Following are my highlights from Start with No by Jim Camp.
FWIW, I didn’t particularly like the tone of this book. Camp comes off as way more competitive than I like. That said, there are some good insights here and there. (see below)
If you’re looking for my favorite book on negotiation, check out Getting More by Stuart Diamond.
Anyway, here are my highlights from Start With No:
It is absolutely imperative that you as a negotiator understand the importance of this point. You do NOT need this deal, because to be needy is to lose control and make bad decisions.
Today, in the twenty-first century, we’re not needy. We’re just not, but we nevertheless still hear people say, “I need this jacket.” Or “I need this car.” Or “I need to make this call.” Or “I need this job.” Or “I need to talk to you.” Or “I need this deal.” We use the word “need” much too casually. The only things we truly need are the basics of physical survival—air, water, food, clothing, shelter—and everyone reading this book already has these.
How many people do you know who won’t let you get a word in edgewise? By being overbearing, these people are actually betraying neediness.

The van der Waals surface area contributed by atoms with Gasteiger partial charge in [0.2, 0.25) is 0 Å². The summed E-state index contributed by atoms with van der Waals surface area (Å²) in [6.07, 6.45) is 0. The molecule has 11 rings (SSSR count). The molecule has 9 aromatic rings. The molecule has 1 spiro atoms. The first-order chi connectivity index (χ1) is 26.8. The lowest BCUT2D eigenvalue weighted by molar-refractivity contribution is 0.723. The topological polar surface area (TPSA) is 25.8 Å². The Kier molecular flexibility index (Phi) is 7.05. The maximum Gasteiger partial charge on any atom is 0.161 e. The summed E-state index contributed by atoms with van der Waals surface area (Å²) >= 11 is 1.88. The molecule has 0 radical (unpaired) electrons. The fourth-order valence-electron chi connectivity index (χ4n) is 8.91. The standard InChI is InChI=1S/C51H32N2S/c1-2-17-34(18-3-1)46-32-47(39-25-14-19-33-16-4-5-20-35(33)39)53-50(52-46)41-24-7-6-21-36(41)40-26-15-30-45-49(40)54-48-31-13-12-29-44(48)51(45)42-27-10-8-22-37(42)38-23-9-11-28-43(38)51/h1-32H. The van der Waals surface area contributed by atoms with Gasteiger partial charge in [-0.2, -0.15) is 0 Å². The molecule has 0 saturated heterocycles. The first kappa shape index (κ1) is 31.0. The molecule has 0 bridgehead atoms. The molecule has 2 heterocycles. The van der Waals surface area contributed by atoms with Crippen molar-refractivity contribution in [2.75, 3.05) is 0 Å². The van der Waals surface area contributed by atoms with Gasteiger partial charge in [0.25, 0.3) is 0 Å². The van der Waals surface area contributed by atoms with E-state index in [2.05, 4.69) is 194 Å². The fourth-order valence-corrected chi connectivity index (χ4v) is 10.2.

Cold calling is the worst way to do business, we all know that. But I say it’s also a great way, because it’s a great training ground, and it can be surprisingly effective because your neediness is under control. You have no great expectations, that’s for sure, and your discipline is keen. You start off by saying something like: “Well, Mary, I have no idea whether what we do has any relevance for your business. I just don’t know, maybe it doesn’t. If not, just tell me and I’ll be on my way, but if whoever handles your market research …” And off you go—or not. It doesn’t matter. Your neediness is under control.
When emotions run hot and heavy in negotiations, the high-pitched voice is a sure sign of need. The rushed delivery is another sure sign. While needy negotiators raise their voices, negotiators under control lower their voices. So lower your voice in times of inner turmoil. Slow down.
The serious negotiator understands that he or she cannot go out into the world spending emotional energy in the effort to be liked, to be smart, to be important.
In labor-management relationships, a key tactic of management is to find union members who want a boost to the ego and can therefore be made to feel needy. Such members can be manipulated until they are double agents for management, in effect, passing on contrived information, telling their own union members, “Our committee is getting us killed. I’ve got buddies in management. That’s what they tell me. They might shut this plant down if we keep on like this.”